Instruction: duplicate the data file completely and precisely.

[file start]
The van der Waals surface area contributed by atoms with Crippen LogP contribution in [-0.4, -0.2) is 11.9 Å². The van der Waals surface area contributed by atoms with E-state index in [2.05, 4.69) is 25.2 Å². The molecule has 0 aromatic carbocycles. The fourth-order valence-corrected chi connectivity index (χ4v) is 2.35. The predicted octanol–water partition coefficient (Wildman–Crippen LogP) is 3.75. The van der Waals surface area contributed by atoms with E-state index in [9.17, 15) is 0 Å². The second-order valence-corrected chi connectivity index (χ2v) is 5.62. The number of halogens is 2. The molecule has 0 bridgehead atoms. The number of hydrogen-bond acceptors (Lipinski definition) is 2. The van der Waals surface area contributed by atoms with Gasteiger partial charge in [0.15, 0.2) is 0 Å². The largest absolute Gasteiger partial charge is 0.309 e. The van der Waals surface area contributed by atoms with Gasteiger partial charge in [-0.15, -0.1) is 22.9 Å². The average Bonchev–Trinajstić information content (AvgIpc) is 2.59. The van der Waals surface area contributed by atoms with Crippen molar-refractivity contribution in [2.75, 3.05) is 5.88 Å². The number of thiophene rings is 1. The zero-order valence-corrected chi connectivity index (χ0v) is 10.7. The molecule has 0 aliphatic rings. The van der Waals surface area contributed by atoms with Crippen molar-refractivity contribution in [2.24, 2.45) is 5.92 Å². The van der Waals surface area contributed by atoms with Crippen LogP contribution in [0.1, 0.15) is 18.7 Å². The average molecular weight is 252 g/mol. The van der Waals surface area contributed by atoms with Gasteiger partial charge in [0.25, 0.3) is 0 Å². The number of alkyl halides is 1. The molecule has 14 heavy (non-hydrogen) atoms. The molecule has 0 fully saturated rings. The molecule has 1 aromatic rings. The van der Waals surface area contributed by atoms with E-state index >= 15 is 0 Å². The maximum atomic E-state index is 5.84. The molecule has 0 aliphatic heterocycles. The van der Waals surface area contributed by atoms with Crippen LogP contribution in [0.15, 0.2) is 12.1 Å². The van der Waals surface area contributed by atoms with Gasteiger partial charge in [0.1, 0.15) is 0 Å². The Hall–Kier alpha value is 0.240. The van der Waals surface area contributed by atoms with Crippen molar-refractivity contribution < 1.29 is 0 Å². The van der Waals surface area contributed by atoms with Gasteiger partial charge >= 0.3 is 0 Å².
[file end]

The van der Waals surface area contributed by atoms with Crippen LogP contribution in [-0.4, -0.2) is 11.9 Å². The van der Waals surface area contributed by atoms with E-state index in [2.05, 4.69) is 25.2 Å². The molecule has 0 aromatic carbocycles. The fourth-order valence-corrected chi connectivity index (χ4v) is 2.35. The predicted octanol–water partition coefficient (Wildman–Crippen LogP) is 3.75. The van der Waals surface area contributed by atoms with E-state index in [9.17, 15) is 0 Å². The second-order valence-corrected chi connectivity index (χ2v) is 5.62. The number of halogens is 2. The molecule has 0 bridgehead atoms. The number of hydrogen-bond acceptors (Lipinski definition) is 2. The van der Waals surface area contributed by atoms with Gasteiger partial charge in [0.15, 0.2) is 0 Å². The largest absolute Gasteiger partial charge is 0.309 e. The van der Waals surface area contributed by atoms with Gasteiger partial charge in [-0.15, -0.1) is 22.9 Å². The average Bonchev–Trinajstić information content (AvgIpc) is 2.59. The van der Waals surface area contributed by atoms with Crippen molar-refractivity contribution in [2.75, 3.05) is 5.88 Å². The number of thiophene rings is 1. The zero-order valence-corrected chi connectivity index (χ0v) is 10.7. The molecule has 0 aliphatic rings. The van der Waals surface area contributed by atoms with Crippen molar-refractivity contribution in [2.24, 2.45) is 5.92 Å². The van der Waals surface area contributed by atoms with Crippen LogP contribution in [0.1, 0.15) is 18.7 Å². The average molecular weight is 252 g/mol. The van der Waals surface area contributed by atoms with Gasteiger partial charge in [0.25, 0.3) is 0 Å². The number of alkyl halides is 1. The molecule has 14 heavy (non-hydrogen) atoms. The molecule has 0 fully saturated rings. The molecule has 1 aromatic rings. The van der Waals surface area contributed by atoms with E-state index >= 15 is 0 Å². The maximum atomic E-state index is 5.84. The molecule has 0 aliphatic heterocycles. The van der Waals surface area contributed by atoms with Crippen LogP contribution in [0.15, 0.2) is 12.1 Å². The van der Waals surface area contributed by atoms with Gasteiger partial charge in [0.1, 0.15) is 0 Å². The Hall–Kier alpha value is 0.240. The van der Waals surface area contributed by atoms with Crippen molar-refractivity contribution < 1.29 is 0 Å². The van der Waals surface area contributed by atoms with Gasteiger partial charge >= 0.3 is 0 Å².